ROCK SPRINGS, WYOMING (July 23, 2020) — As promised, Wyo4News has been investigating the JFC proposal. Digging deeper into the RFP process. Since Tuesday night’s city council meeting, Wyo4News has interviewed three city council members- Ryan Greene, Rob Zotti, and Keaton West. Follow the story for more updates and interviews as we continue to investigate.
Part one of the JFC proposal can be viewed here
A little reminder: The Bitter Creek Restoration Project is an effort to clean up the Bitter Creek area and get the homes in that area out of the flood planes.
This project is funded by the Abandoned Mine Land Funds. (AML for short.)
In an interview with councilman Ryan Greene, he stated, that this is a project that is critical for the city. One that will help the residents that are within that flood plane.
“It’s been talked about for a long time. Bits and pieces throughout the year have been done and this is just continuing that work. The proposals were to oversee the next steps within that project.” Greene said.
What is the difference between a proposal and a bid? A bid focuses mostly on price. A proposal is turned in to a city committee for review and scoring. Once the committee decides on the best proposal, it is submitted to the city council for a vote. The other proposals are not presented, and the city committee does not provide the council with any information. No access to scoring cards, or any relevant information that could change the outcome of the selected proposal. The entire process is extremely private.
How can a governing body weigh the options? Very simply, they can’t. In interviews with three city council members since the Tuesday night meeting, one opinion was shared by all. They could not justify making a decision to their constituents without all of the data.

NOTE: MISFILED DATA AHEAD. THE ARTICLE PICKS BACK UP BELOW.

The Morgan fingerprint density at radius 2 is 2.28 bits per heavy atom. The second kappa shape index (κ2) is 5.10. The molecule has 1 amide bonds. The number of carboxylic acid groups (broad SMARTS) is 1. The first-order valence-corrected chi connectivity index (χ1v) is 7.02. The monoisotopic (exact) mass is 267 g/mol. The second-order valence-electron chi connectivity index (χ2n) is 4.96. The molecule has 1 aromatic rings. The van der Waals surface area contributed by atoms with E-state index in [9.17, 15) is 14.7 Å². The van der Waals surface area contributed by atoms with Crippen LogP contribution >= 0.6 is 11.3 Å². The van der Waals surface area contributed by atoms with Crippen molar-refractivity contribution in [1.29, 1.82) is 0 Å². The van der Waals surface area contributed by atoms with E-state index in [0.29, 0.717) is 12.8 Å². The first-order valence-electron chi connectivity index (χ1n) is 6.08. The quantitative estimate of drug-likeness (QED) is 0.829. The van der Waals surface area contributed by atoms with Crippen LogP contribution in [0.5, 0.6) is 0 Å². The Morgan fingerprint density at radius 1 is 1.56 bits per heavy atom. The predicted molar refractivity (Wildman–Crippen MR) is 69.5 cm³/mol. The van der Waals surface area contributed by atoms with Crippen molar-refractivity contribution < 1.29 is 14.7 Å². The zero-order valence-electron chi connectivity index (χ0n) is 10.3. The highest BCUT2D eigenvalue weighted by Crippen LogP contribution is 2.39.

There were three proposals that were turned into the city. The Friday before the meeting, council members received a packet that included the agenda and all of the attachments within to review. In that packet there was the review from the selection committee with the recommendation for JFC. Had the other two companies not called council members to inquire about the price difference, the council members would not have known about the $275,000 difference.
Upon further investigation, it was revealed that there was only a 1.8 difference in the scores between the top two proposals. The actual price difference between the proposals was $275,000.
“So many factors go into these, they rank them they weigh them and then they select a proposal to recommend to the council to be approved. In this particular case, how it worked, is we did not see any of the proposals in advance of the recommendation. The city had received the JFC proposal and then after that was made public we started getting some phone calls.” Greene said.
“I know I myself received some phone calls from the other bidders. They requested that we look at this because they thought the price was out of line, and that their prices were half of what the successful was.”